An "ideal-type" of trust? Using Schutz to relate trust in systems to trust in individual professionals in the context of mental health services
School of Social Policy, Sociology and Social Research University of Kent Canterbury, United Kingdom
School of Social Policy, Sociology and Social Research University of Kent Canterbury, UK
Trust in healthcare systems, and indeed individual professionals, has received much recent attention and a significant literature now exists. Research suggests that perceptions of individuals and the systems within which they work are related, but neither necessary nor sufficient in explaining one another. Though clearly defined and differentiated, there is a lack of theory which reconciles trust in systems with trust in individual experts in explaining why some may trust the individual but not the system, or vice versa. Giddens, for example, suggests confidence in systems is extended into specific inter-personal scenarios but this does not aid in explaining such conflicting trust perspectives. Moreover whilst facework at the "access points" is described as being decisive, there is little explanation as to why this is the case. This paper uses the phenomenology of Alfred Schutz to analyse this relationship and in particular applies his concept of "ideal-types" as a means of understanding the building blocks of inferential knowledge through which trust functions.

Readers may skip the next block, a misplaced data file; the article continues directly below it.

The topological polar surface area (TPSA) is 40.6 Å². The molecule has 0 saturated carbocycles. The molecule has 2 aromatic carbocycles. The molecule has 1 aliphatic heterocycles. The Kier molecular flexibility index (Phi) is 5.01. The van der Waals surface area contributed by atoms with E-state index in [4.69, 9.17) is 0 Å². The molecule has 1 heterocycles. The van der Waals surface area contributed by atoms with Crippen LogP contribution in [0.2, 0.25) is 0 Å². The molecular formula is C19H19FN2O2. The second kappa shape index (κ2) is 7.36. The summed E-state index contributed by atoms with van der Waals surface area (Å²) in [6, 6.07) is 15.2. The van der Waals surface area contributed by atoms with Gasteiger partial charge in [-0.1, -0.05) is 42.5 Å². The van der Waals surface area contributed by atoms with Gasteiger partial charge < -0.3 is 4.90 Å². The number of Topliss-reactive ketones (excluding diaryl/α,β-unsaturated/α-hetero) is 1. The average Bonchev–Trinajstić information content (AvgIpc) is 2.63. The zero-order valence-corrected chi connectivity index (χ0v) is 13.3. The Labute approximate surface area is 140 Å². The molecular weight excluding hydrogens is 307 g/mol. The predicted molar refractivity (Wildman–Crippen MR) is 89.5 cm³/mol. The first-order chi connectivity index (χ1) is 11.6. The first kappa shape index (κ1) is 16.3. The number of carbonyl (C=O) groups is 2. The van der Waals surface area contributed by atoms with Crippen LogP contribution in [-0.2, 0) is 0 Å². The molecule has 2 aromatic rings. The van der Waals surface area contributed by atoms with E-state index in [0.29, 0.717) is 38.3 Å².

Trust - either in healthcare systems or individual professionals - involves the application of "ideal-typical" assumptions. Such assumptions are made as to the motives and capabilities of institutions - inferred from limited knowledge and experience. Similarly, beliefs are constructed regarding the competency and care of practitioners based on ideal-typical notions of how such characteristics appear as embodied by an individual. So whilst the extent to which trust is ether "assumed" or "conditional" may vary between when it is directed towards institutions or individuals, the inferential process is the same. Rather it is the nature of ideal-typical knowledge being applied which varies and Schutz clarifies why some such knowledge may be more "concrete" and therefore compelling than others.
The context of mental healthcare is used as an illustration, especially as it is a domain where issues of mistrust in healthcare institutions may be especially salient for service-users.